“Gala quotes Baumann throughout her book extensively as he left a lot of unpublished writings which divulge his wonderful sense of humor, love of life, and love of his craft,” Glaubinger said. “He must have been a most delightful person, very humble, very human.”
It was through Chamberlain that the Cleveland Museum of Art came to possess its bounty of Baumann artworks, a 2005 gift from the artist’s daughter, Ann.
Glaubinger spent 41 years as curator or prints at CMA, meeting Ann Baumann upon introduction from Gala Chamberlain. Ann and Chamberlain both lived in Santa Rosa, California. Gala and her husband owned an art gallery there, The Annex Galleries, which represented Baumann’s estate.
“Every time I was in San Francisco, I took a trip to Santa Rosa to visit with Ann, and we became friends,” Glaubinger recalls.
Surprisingly, Cleveland also has a long relationship with Baumann’s work.
“The CMA was one of the venues for the first traveling exhibition of Baumann‘s color woodcuts in 1918 and a venue for a show of color woodcuts that Baumann organized (it contained eight of his own prints) in 1920,” Glaubinger said. “In addition, we were a venue for a show of Baumann’s color woodcuts in 1987 organized by The Museum of Fine Arts Santa Fe (now the New Mexico Museum of Art).”
Gustave Baumann - "Grand Canyon, 1934" printed c. 1945. (American, b. Germany, 1881–1971). Color woodcut; image: 32.3 x 32.5 cm. The Cleveland Museum of Art, John L. Severance Fund, 1987. 201. © Ann Baumann Trust
Gustave Baumann’s color prints come to life
The works, most of which have never been on view at the CMA, provide a comprehensive survey of Baumann’s long, productive career. The exhibition illustrates how he worked and features his color woodcuts and drawings inspired by the landscapes, architecture and cultures of not only New Mexico, Arizona, Colorado and California, but Illinois, Indiana and New York as well.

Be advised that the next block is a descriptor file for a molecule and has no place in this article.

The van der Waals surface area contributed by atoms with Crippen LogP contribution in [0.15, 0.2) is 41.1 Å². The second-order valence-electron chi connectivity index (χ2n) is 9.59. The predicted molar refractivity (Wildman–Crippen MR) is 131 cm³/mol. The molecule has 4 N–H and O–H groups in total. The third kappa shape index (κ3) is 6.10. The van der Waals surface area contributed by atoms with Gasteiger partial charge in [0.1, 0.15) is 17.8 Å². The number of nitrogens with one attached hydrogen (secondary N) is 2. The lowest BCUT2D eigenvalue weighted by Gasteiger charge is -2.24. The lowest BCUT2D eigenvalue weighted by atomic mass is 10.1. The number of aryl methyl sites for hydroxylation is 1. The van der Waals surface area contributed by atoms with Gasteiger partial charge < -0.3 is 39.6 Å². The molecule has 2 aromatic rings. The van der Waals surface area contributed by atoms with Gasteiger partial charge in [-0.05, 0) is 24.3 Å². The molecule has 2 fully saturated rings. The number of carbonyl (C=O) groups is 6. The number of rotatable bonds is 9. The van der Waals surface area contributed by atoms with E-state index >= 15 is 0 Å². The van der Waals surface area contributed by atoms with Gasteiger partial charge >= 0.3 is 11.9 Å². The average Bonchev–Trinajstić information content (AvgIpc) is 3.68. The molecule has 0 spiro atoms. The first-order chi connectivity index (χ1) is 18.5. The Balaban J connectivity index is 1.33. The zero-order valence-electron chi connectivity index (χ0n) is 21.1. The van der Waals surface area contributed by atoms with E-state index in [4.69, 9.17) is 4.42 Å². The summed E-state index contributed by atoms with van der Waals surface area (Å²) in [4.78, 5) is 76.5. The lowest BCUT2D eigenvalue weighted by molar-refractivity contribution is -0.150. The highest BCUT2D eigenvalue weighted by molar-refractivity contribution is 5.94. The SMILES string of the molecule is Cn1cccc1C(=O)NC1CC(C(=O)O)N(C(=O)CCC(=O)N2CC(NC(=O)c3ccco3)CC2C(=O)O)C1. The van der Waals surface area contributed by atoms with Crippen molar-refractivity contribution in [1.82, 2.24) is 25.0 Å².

Baumann did everything himself, including cutting a block for each color, mixing inks and printing. The exhibition features Summer Clouds (1926), the only print in the collection for which the museum has the woodblocks and both the color proofs and the progressive proofs. This allows visitors to understand how Baumann printed layers of color to achieve rich effects.
“The colors are so vibrant because Baumann mixed his own inks, controlling which pigments and binders he used,” Glaubinger explains. “He said, ‘a knowledge of color needs to be acquired since they don’t all behave the same way when ground or mixed...careful chemistry goes into the making of colors, with meticulous testing for permanence. While complicated formulae evolve new colors, those derived from Earth and metal bases are still the most reliable.’”
Gustave Baumann’s love for Santa Fe
Their remarkable beauty aside – and no greater reason be required – Glaubiner finds another reason for Baumann’s work to resonate with contemporary audiences.
“Baumann was attracted to living in Santa Fe because of the cultural diversity,” she said. “He was extremely interested in Native American culture, attended many of the ceremonies at various Pueblos and collected kachina dolls and pottery. Many of his prints depict the rituals of traditional Native American life as well as Roman Catholic Colonial-era churches. I think today’s audiences are particularly interested in images of a variety of cultures.”
Gustave Baumann - "San Geronimo Taos, 1924" printed after 1932. (American, b. Germany, 1881–1971). Color woodcut; image: 18.2 x 15.2 cm. The Cleveland Museum of Art, Gift of Ann Baumann, 2005.437. © Ann Baumann Trust